William Lustig: “You have to understand that in the ’60′s there were a lot of Hollywood films that were made in Italy for economic reasons. And so there was a lot of films that I’d seen that were based in Italy, in Rome and those places. It’s funny, I think my first trip to Milan, Italy I had read in a newspaper while I was there that Profondo Rosso was being shown at a theater in a certain part of Milan. One night, I got a taxi to take me to the theater so I could see the uncut version. Even though it was in Italian, I wanted to see the uncut version, because I had heard the Italian version was longer than the English version. And I remember going to this huge cold theater with wooden seats to see the uncut Italian version. That can tell you how big a fan I was. It was about twenty minutes longer, and it really wasn’t very good footage either. I don’t think it added anything to the movie, and it was wise that it was cut.”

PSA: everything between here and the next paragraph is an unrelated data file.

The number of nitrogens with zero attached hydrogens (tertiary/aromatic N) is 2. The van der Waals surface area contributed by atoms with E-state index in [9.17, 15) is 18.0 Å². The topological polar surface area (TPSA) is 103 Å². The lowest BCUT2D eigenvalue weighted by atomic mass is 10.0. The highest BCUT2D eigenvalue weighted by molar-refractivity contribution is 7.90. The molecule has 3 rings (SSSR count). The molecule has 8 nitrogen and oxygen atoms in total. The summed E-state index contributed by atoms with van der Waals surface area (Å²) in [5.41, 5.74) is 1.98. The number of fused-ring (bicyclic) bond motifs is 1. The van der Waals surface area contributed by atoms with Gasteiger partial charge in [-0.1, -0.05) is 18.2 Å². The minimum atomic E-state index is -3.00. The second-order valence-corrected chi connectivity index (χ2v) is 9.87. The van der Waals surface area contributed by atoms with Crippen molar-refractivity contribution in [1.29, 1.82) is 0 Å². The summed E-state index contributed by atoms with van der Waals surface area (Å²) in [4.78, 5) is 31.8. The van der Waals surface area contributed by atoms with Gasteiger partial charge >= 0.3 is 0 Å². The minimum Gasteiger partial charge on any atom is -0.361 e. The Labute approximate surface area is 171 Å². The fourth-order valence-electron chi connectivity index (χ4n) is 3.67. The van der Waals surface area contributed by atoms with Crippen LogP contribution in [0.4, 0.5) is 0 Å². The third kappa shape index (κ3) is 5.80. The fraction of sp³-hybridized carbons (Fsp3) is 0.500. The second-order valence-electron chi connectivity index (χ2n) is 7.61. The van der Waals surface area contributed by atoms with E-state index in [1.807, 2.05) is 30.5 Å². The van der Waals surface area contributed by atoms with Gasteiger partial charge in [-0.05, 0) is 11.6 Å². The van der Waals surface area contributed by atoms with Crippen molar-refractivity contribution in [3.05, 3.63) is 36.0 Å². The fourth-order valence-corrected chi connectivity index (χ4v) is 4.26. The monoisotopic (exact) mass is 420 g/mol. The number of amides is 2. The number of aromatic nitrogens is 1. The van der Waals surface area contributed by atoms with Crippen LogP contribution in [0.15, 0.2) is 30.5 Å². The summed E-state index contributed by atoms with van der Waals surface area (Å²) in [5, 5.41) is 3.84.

Read Part Five — The Chronicler!